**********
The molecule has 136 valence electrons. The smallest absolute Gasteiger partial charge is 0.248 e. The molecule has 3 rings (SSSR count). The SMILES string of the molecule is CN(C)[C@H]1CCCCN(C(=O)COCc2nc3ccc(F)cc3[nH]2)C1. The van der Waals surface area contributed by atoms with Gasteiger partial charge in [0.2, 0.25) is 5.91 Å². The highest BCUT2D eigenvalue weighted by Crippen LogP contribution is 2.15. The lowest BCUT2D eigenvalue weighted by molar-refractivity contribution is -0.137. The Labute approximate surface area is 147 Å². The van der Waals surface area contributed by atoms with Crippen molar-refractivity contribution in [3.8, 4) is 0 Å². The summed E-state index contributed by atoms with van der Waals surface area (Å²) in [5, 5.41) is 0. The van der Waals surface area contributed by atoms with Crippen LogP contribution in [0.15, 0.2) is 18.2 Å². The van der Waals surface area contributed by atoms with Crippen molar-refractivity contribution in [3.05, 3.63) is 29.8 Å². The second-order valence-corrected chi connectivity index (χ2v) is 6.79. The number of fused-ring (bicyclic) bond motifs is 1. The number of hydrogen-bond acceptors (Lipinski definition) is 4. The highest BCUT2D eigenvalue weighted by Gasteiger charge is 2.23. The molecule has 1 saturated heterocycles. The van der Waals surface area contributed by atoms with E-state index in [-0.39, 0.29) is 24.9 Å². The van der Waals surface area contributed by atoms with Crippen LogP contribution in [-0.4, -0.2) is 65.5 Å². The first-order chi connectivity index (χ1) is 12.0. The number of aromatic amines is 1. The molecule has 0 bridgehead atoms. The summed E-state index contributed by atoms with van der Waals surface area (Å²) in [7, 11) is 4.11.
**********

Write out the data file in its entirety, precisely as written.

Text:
The molecule has 136 valence electrons. The smallest absolute Gasteiger partial charge is 0.248 e. The molecule has 3 rings (SSSR count). The SMILES string of the molecule is CN(C)[C@H]1CCCCN(C(=O)COCc2nc3ccc(F)cc3[nH]2)C1. The van der Waals surface area contributed by atoms with Gasteiger partial charge in [0.2, 0.25) is 5.91 Å². The highest BCUT2D eigenvalue weighted by Crippen LogP contribution is 2.15. The lowest BCUT2D eigenvalue weighted by molar-refractivity contribution is -0.137. The Labute approximate surface area is 147 Å². The van der Waals surface area contributed by atoms with Crippen molar-refractivity contribution in [3.8, 4) is 0 Å². The summed E-state index contributed by atoms with van der Waals surface area (Å²) in [5, 5.41) is 0. The van der Waals surface area contributed by atoms with Crippen LogP contribution in [0.15, 0.2) is 18.2 Å². The van der Waals surface area contributed by atoms with Crippen molar-refractivity contribution in [3.05, 3.63) is 29.8 Å². The second-order valence-corrected chi connectivity index (χ2v) is 6.79. The number of fused-ring (bicyclic) bond motifs is 1. The number of hydrogen-bond acceptors (Lipinski definition) is 4. The highest BCUT2D eigenvalue weighted by Gasteiger charge is 2.23. The molecule has 1 saturated heterocycles. The van der Waals surface area contributed by atoms with E-state index in [-0.39, 0.29) is 24.9 Å². The van der Waals surface area contributed by atoms with Crippen LogP contribution in [-0.4, -0.2) is 65.5 Å². The first-order chi connectivity index (χ1) is 12.0. The number of aromatic amines is 1. The molecule has 0 bridgehead atoms. The summed E-state index contributed by atoms with van der Waals surface area (Å²) in [7, 11) is 4.11.